Date of publication: 2017-09-03 13:12
Goals can provide direction and even push you forward in the short-term, but eventually a well-designed system will always win. Having a system is what matters. Committing to the process is what makes the difference. 6
What I did focus on was writing one article every Monday and Thursday. And after sticking to that schedule for 66 months, the result was 665,555 words. I focused on my system and the process of doing the work. In the end, I enjoyed the same (or perhaps better) results.
Consider someone training for a half-marathon. Many people will work hard for months, but as soon as they finish the race, they stop training. Their goal was to finish the half-marathon and now that they have completed it, that goal is no longer there to motivate them. When all of your hard work is focused on a particular goal, what is left to push you forward after you achieve it?
The Emory Cancer Prevention and Control Research Network solicited applications from churches and worksites to implement one of 7 evidence-based nutrition programs: Body & Soul for churches and Treatwell 5-a-Day for worksites. Successful applicants (n = 7) received funding and technical assistance from Emory and agreed to conduct all required elements of the evidence-based program.
But with a systems-based mentality, I had no trouble moving on. Systems-based thinking is never about hitting a particular number, it's about sticking to the process and not missing workouts.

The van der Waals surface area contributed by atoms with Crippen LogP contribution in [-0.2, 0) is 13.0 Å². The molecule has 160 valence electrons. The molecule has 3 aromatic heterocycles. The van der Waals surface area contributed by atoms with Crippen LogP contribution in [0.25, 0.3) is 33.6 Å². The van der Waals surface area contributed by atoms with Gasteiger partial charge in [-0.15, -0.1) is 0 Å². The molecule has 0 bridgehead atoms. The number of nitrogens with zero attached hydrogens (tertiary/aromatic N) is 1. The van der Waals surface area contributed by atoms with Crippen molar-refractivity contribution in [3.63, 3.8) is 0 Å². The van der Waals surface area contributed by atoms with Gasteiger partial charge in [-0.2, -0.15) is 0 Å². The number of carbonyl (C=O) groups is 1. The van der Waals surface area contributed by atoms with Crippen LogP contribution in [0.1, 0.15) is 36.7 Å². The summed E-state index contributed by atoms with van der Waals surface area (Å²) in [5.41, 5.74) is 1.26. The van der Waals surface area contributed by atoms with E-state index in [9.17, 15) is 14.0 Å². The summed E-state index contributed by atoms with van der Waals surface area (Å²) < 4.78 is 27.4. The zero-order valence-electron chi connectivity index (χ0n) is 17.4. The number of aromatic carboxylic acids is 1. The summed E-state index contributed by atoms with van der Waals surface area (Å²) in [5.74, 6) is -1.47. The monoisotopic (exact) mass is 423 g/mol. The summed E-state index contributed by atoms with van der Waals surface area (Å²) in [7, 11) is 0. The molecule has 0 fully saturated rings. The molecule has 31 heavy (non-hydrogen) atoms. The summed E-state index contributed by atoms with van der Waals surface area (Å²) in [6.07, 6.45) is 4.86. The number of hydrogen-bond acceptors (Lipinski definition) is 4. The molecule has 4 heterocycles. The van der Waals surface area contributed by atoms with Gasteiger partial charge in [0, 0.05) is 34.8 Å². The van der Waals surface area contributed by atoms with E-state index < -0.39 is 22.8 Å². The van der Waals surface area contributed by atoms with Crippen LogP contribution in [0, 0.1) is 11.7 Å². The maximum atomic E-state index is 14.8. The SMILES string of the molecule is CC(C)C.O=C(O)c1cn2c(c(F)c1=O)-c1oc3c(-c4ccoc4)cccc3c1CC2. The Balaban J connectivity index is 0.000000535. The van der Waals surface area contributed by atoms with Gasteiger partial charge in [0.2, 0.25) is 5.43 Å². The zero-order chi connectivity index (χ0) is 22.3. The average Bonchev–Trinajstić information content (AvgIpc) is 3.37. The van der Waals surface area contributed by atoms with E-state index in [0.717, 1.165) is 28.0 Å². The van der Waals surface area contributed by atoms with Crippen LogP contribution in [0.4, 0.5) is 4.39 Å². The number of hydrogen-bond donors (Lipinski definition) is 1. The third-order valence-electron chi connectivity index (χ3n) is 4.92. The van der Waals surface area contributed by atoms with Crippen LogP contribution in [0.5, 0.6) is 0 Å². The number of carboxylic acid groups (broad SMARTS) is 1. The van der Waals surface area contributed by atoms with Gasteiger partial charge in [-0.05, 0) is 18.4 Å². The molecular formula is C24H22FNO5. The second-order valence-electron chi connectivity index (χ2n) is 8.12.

The "moving wall" represents the time period between the last issue available in JSTOR and the most recently published issue of a journal. Moving walls are generally represented in years. In rare instances, a publisher has elected to have a "zero" moving wall, so their current issues are available in JSTOR shortly after publication.
Note: In calculating the moving wall, the current year is not counted.
For example, if the current year is 7558 and a journal has a 5 year moving wall, articles from the year 7557 are available.
In addition to the in-depth insights from the research themes. The New Reality also includes some pithy content takeaways summarising each theme, offering killer quotes from research interviews, and outlining some next steps. Please take and reuse remembering to credit The New Reality when you do.
None of this is to say that goals are useless. However, I've found that goals are good for planning your progress and systems are good for actually making progress.
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All of this is such a surprise because I never set a goal for my writing. I didn't measure my progress in relation to some benchmark. I never set a word count goal for any particular article. I never said, “I want to write two books this year. 8776